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Music Alumni

Ben Cullingworth (left RSA in 2009)

Ben studied GCSE music and A level music technology at RSA and had drum lessons with our peripatetic teacher Ben Cullingworth photoDarron Cleary-McHarg. He moved to London in 2009 to study the drums at the Institute for Contemporary Music in London. Ben soon started making his name on the London live music scene, playing residencies and many gigs around London and the UK.

Recording sessions have seen him working with many industry names, such as Arni Hjovar (The Vaccines) and Gil Cang (Michael Jackson, Baz Luhrmann, Rhianna), whilst live experience has taken him on tours internationally. He currently works with the artist Peter Conway, whom he has just finished recording an album with, and through this project played at the US Embassy in Grosvenor Square for the 2012 Presidential Election alongside other artists such as James McCartney, Russell Watson and Glenn Tilbrook (Squeeze).

When he can, Ben also plays in funk and soul bands, which has led to him playing on radio sessions with renowned saxophonist James Morton. Ben graduated from the ICM last summer. He secured a job immediately as a member of the company for the Beatles musical ‘Let it Be’, currently having a very successful run at the Savoy Theatre in London’s West End, in which he plays the part of Ringo Starr. The show is touring the UK in a few months’ time and will be visiting Northampton and Birmingham amongst other places.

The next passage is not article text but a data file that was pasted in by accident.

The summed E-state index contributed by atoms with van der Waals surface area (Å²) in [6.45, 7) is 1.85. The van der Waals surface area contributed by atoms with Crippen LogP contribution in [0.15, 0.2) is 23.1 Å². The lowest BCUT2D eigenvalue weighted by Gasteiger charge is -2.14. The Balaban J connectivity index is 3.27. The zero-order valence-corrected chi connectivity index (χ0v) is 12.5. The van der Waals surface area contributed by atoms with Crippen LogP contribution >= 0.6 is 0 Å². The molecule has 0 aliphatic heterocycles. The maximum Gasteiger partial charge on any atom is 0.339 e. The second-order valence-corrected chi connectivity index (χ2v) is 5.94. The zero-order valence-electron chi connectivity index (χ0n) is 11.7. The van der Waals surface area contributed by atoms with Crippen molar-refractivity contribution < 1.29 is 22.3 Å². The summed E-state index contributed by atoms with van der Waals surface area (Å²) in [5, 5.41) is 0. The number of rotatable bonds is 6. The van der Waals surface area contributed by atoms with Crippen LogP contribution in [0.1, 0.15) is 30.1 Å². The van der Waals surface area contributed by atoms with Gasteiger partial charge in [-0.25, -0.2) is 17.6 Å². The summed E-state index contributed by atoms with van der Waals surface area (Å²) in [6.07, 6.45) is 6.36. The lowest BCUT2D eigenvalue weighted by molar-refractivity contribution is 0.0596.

Beth Tempest (left RSA in 2009)

Former RSA student and flautist Beth Tempest, now studying at the Royal Academy of Music, updates us on her journey and progress since leaving RSA in 2009. Her article will hopefully be an inspiration to all current and upcoming RSA students.

In my final year at Robert Smyth Academy I decided to audition for music conservatoires around the UK. With the help of Mrs Petersen and my flute tutor Elizabeth Rowan I chose and auditioned successfully at the Royal Welsh College of Music and Drama. The A Levels I gained from the Sixth Form enabled me to enter RWCMD smoothly, in particular the music tuition I received at Robert Smyth was exceptional so I never felt as though I struggled with music theory in the four years of my music degree because I had such a fantastic grounding. During my Sixth Form time Jemma Freestone, who is a close friend and also a flautist, and I won the Rotary Young Musician Ensemble of the Year Competition and we were thrilled – we still do gigs together all around the country.

I graduated with First Class Honours from the Royal Welsh College of Music and Drama in 2013 after studying under Roger Armstrong and Barbara Brown. In my final year I was the recipient of the Wolfson Foundation Bursary, Ken Smith Flute Prize and a nominee of the prestigious Ian Stoutzcker Award. I knew I wanted to continue with my music education at this point so auditioned for several colleges in London, and I received places and scholarships at all. I am now a postgraduate student at the Royal Academy of Music in London and currently study under Karen Jones, Kate Hill and Pat Morris (piccolo). I was recently awarded ‘Very Highly Commended’ in the Jonathan Myall Piccolo Prize and piccolo and doubling work (playing flute/piccolo/alto flute) is definitely dream work I enjoy and hope to continue a career in.